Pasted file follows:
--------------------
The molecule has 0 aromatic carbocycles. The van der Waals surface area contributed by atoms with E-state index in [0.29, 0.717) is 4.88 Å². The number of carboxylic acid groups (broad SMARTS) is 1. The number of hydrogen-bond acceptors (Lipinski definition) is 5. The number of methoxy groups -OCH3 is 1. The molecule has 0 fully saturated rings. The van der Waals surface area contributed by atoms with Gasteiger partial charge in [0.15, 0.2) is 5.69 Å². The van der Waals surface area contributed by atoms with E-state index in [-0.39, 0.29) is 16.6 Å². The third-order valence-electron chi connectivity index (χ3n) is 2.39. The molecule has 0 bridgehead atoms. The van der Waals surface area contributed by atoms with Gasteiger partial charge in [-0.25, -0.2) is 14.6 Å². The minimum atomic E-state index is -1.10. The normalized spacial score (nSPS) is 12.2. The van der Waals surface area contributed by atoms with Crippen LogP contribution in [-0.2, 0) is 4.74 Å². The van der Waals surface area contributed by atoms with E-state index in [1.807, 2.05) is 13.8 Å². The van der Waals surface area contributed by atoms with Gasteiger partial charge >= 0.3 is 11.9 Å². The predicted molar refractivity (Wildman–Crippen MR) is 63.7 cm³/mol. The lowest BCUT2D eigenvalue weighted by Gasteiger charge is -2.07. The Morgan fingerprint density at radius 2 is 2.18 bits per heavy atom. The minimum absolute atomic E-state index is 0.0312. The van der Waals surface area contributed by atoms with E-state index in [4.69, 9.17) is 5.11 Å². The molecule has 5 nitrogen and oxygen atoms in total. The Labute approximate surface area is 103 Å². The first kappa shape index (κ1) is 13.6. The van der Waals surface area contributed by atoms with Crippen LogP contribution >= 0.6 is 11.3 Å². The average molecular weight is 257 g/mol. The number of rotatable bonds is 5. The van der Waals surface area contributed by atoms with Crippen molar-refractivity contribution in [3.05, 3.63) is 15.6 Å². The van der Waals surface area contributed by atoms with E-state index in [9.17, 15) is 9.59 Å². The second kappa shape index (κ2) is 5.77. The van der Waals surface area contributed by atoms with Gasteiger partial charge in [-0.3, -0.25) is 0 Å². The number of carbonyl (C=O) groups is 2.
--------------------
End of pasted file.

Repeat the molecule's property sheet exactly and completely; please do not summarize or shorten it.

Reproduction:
The molecule has 0 aromatic carbocycles. The van der Waals surface area contributed by atoms with E-state index in [0.29, 0.717) is 4.88 Å². The number of carboxylic acid groups (broad SMARTS) is 1. The number of hydrogen-bond acceptors (Lipinski definition) is 5. The number of methoxy groups -OCH3 is 1. The molecule has 0 fully saturated rings. The van der Waals surface area contributed by atoms with Gasteiger partial charge in [0.15, 0.2) is 5.69 Å². The van der Waals surface area contributed by atoms with E-state index in [-0.39, 0.29) is 16.6 Å². The third-order valence-electron chi connectivity index (χ3n) is 2.39. The molecule has 0 bridgehead atoms. The van der Waals surface area contributed by atoms with Gasteiger partial charge in [-0.25, -0.2) is 14.6 Å². The minimum atomic E-state index is -1.10. The normalized spacial score (nSPS) is 12.2. The van der Waals surface area contributed by atoms with Crippen LogP contribution in [-0.2, 0) is 4.74 Å². The van der Waals surface area contributed by atoms with E-state index in [1.807, 2.05) is 13.8 Å². The van der Waals surface area contributed by atoms with Gasteiger partial charge >= 0.3 is 11.9 Å². The predicted molar refractivity (Wildman–Crippen MR) is 63.7 cm³/mol. The lowest BCUT2D eigenvalue weighted by Gasteiger charge is -2.07. The Morgan fingerprint density at radius 2 is 2.18 bits per heavy atom. The minimum absolute atomic E-state index is 0.0312. The van der Waals surface area contributed by atoms with E-state index in [4.69, 9.17) is 5.11 Å². The molecule has 5 nitrogen and oxygen atoms in total. The Labute approximate surface area is 103 Å². The first kappa shape index (κ1) is 13.6. The van der Waals surface area contributed by atoms with Crippen LogP contribution >= 0.6 is 11.3 Å². The average molecular weight is 257 g/mol. The number of rotatable bonds is 5. The van der Waals surface area contributed by atoms with Crippen molar-refractivity contribution in [3.05, 3.63) is 15.6 Å². The van der Waals surface area contributed by atoms with E-state index in [9.17, 15) is 9.59 Å². The second kappa shape index (κ2) is 5.77. The van der Waals surface area contributed by atoms with Gasteiger partial charge in [-0.3, -0.25) is 0 Å². The number of carbonyl (C=O) groups is 2.